|Published by NetAction||Issue No. 21||June 30, 1997|
As we celebrate last week's Supreme Court decision rejecting the Communications Decency Act (CDA) as unconstitutional, we mustn't forget that the struggle to ensure free speech in cyberspace is far from over. We can expect more legislation in Congress, as well as in many state Legislatures.
But the real threat to the First Amendment in cyberspace may be much closer to home. Local public libraries are increasingly coming under attack, primarily by the Christian right, for providing unlimited Internet access to citizens within their communities.
Citing the potential harm to children of exposure to hard-core porn, would-be censors are starting to pressure their libraries to install filtering software on computers that allow library patrons access to the Internet. And since it's likely that a growing number of citizens will rely on their public libraries for Internet access, these filters could become a far more insidious form of censorship.
Many of the filters don't just ban access to pornographic Web sites, they ban information about AIDS and safe sex practices, birth control, and sexuality. They may even ban access to Web sites reflecting values or ideas that the filter manufacturers don't agree with. CyberSitter, for example, has been found to ban political sites such as the National Organization for Women (NOW). Furthermore, the software filters don't necessarily ban all sites that are potentially harmful to young children. Web pages that promote hate speech, racism, or violence, for example, may not be filtered out.
For many citizens, hate speech and racism are just as offensive as hard core porn. But unpleasant as many of these sites may be, in democratic societies we know that unpopular ideas must be accorded the same rights of expression as popular ideas. Unfortunately, this point has largely been obscured in the U.S. because the debate about speech in cyberspace has been framed around the potential harm to children from Web sites containing pornography. In other parts of the world, the real issue is easier to grasp -- the Internet makes it possible for citizens to communicate ideas and values that are controversial or unpopular, or that pose a threat to those in power.
The fact is, free speech will always be a threat to those who wish to impose their values or authority on others. By focusing on socially unacceptable content like pornography, and framing the debate in terms of harm to children, the Christian right has diverted attention from its real goal. And the goal is to impose conservative Christian values on all of us, whether or not we agree.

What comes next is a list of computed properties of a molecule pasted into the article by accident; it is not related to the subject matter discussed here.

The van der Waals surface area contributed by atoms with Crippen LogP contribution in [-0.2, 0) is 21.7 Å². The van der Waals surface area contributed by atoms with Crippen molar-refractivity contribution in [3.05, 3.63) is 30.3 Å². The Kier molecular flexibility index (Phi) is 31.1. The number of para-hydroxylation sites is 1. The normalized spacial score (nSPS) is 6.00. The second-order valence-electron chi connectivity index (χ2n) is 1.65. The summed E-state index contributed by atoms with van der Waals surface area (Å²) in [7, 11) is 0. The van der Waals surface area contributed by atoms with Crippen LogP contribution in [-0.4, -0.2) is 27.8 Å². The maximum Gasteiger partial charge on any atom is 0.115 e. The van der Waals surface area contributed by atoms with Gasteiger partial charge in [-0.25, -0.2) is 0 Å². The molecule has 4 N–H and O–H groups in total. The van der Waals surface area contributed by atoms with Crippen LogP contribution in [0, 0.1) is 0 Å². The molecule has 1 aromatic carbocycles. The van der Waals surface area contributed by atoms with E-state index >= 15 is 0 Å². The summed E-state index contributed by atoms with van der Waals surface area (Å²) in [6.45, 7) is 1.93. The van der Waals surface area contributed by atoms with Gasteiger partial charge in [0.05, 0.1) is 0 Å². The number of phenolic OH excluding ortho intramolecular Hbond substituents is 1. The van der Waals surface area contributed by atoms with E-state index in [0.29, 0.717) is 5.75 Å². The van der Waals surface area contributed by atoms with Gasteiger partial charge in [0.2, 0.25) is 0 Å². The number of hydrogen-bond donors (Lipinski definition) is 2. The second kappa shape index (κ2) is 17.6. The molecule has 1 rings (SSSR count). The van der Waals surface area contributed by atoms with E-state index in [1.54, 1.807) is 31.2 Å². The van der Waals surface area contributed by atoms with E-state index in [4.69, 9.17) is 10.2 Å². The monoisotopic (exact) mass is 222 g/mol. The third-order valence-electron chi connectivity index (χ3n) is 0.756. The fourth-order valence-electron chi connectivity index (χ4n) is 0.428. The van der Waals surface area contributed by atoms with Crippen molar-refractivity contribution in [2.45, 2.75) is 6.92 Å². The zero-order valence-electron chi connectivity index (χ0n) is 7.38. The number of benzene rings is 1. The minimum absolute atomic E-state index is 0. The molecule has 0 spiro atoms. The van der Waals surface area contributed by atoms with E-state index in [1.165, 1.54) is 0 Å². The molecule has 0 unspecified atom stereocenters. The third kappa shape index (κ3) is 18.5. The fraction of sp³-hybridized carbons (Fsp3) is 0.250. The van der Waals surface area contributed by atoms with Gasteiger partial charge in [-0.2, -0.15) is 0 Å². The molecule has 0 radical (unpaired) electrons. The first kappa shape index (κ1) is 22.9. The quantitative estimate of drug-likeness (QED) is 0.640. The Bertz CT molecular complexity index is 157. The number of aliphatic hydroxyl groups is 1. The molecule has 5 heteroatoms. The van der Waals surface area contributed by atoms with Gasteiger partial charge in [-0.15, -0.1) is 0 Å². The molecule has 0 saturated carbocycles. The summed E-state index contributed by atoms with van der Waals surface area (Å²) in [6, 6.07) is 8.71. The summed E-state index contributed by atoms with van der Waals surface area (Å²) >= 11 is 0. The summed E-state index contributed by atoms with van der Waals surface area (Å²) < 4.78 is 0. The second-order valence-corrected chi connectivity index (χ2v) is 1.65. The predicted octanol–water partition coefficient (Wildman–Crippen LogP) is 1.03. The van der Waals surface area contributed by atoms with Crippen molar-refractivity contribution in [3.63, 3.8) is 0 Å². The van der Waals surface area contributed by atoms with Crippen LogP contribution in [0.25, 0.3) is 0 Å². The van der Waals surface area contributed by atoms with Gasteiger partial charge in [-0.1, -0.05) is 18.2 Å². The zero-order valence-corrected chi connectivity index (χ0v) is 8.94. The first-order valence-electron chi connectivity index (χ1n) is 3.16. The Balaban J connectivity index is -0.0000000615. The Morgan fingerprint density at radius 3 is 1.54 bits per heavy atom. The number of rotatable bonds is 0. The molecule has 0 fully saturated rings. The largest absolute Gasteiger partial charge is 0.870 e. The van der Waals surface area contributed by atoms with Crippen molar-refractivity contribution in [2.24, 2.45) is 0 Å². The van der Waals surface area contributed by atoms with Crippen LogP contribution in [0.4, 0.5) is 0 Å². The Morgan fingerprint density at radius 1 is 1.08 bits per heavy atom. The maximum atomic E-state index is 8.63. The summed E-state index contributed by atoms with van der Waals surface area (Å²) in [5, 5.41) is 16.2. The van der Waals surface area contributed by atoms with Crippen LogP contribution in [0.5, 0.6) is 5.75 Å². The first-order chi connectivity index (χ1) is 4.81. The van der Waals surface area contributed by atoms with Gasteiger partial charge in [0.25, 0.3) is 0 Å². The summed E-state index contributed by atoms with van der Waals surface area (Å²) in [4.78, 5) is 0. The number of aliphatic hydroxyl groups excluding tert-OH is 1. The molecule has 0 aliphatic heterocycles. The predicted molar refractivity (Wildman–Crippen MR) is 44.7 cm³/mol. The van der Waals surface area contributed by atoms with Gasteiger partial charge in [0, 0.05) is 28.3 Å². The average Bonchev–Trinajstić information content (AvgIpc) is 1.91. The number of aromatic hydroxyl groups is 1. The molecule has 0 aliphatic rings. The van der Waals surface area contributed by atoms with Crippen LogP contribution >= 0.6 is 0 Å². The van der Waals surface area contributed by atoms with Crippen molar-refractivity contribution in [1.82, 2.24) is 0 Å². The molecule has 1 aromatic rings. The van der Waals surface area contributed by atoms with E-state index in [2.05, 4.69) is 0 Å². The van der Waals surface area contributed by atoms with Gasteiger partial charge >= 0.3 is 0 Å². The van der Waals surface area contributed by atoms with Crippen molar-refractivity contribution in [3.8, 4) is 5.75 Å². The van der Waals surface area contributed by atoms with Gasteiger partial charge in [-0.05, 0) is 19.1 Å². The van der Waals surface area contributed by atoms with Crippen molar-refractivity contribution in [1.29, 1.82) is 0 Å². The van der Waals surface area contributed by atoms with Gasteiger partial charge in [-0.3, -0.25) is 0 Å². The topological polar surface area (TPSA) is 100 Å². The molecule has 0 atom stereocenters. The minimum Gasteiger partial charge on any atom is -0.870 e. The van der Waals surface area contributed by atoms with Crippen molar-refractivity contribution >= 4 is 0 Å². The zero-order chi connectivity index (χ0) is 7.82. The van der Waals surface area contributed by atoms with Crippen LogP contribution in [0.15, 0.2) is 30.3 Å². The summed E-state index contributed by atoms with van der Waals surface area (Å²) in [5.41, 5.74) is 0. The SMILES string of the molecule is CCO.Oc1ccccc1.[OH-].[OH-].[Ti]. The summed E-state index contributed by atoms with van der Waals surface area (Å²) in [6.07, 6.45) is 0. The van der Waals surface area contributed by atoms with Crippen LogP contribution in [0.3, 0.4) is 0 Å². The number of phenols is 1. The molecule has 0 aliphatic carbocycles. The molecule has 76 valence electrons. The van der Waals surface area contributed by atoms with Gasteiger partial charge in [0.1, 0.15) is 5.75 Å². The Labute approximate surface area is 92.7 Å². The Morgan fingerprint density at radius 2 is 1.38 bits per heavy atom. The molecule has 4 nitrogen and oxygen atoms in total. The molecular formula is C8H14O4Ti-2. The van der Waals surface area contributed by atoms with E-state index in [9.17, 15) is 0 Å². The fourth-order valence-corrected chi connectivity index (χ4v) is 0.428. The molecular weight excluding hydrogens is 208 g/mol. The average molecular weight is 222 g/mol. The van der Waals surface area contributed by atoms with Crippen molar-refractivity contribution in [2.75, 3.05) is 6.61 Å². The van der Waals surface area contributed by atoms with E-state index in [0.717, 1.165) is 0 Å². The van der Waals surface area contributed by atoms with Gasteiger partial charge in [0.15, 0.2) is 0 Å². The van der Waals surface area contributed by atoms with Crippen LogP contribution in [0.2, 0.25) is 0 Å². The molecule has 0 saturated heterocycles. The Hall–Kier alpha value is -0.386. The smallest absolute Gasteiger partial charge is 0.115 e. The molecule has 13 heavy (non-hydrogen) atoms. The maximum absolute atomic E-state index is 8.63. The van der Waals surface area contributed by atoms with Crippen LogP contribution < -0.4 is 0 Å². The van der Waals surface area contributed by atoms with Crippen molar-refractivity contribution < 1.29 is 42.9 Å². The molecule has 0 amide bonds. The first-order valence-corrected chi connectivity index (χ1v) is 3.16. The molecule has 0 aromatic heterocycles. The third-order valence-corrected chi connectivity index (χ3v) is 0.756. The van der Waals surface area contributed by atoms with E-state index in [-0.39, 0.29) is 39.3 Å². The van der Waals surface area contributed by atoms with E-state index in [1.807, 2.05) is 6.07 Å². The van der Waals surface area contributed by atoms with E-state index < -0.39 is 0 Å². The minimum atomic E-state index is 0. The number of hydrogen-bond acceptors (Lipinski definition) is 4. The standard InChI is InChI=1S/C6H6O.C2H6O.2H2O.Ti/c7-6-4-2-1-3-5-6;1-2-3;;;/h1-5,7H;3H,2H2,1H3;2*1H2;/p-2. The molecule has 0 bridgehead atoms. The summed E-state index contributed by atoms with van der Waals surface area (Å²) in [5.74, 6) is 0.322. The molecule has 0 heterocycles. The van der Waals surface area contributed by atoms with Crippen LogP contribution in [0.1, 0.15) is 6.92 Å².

With the Supreme Court decision behind us, and the debate over censorship moving into our communities, it is time to put the issue of Internet pornography into perspective. Sure, it is possible for a child to be harmed by a pedophile who lurks on Internet chat lines, but far more children are in danger of being harmed by their own family members in their own homes.
As advocates for free speech, we must shift the debate over Internet content away from the issue of pornography, and focus it on our right to express differing political and social values. Certainly, the welfare of our children in cyberspace is important, but it's a separate issue, and censorship of Internet content is not the answer.
So how do we protect our children from sexually explicit Web sites and other offensive content that can be accessed on library computers? By paying attention to them, supervising their use of the Internet, teaching them to be just as wary of strangers in cyberspace as in the school yard. And by remembering that computers are not babysitters, and our public libraries are not day care centers.
For some parents, software filters may be appropriate tool for supervising a child's online activities on a home computer. But parents should check out the software thoroughly before installing it, and understand exactly how it works. Make sure you're installing software, not censorware.
And if our children should come across Web sites that are pornographic, or offensive in other ways, we must talk to them about it, and use the opportunity to teach our children about the First Amendment and its importance to a free society.
For this is the essence of tolerance. And it's a concept that is equally important in cyberspace, in our communities, our churches, and our homes.
An good discussion of software filters can be found on the Web at: http://www.spectacle.org/cs/library.html, and an analysis of the Supreme Court's CDA decision is at: http://www.spectacle.org/cda/cdanl.html. Both were written by Jonathan Wallace, a New York City-based attorney, author and free speech advocate. He is the co-author, with Mark Mangan, of Sex, Laws and Cyberspace (Henry Holt 1996).
The Supreme Court's CDA decision can be found on the ACLU Web site at: http://www.aclu.org/court/renovacludec.html.
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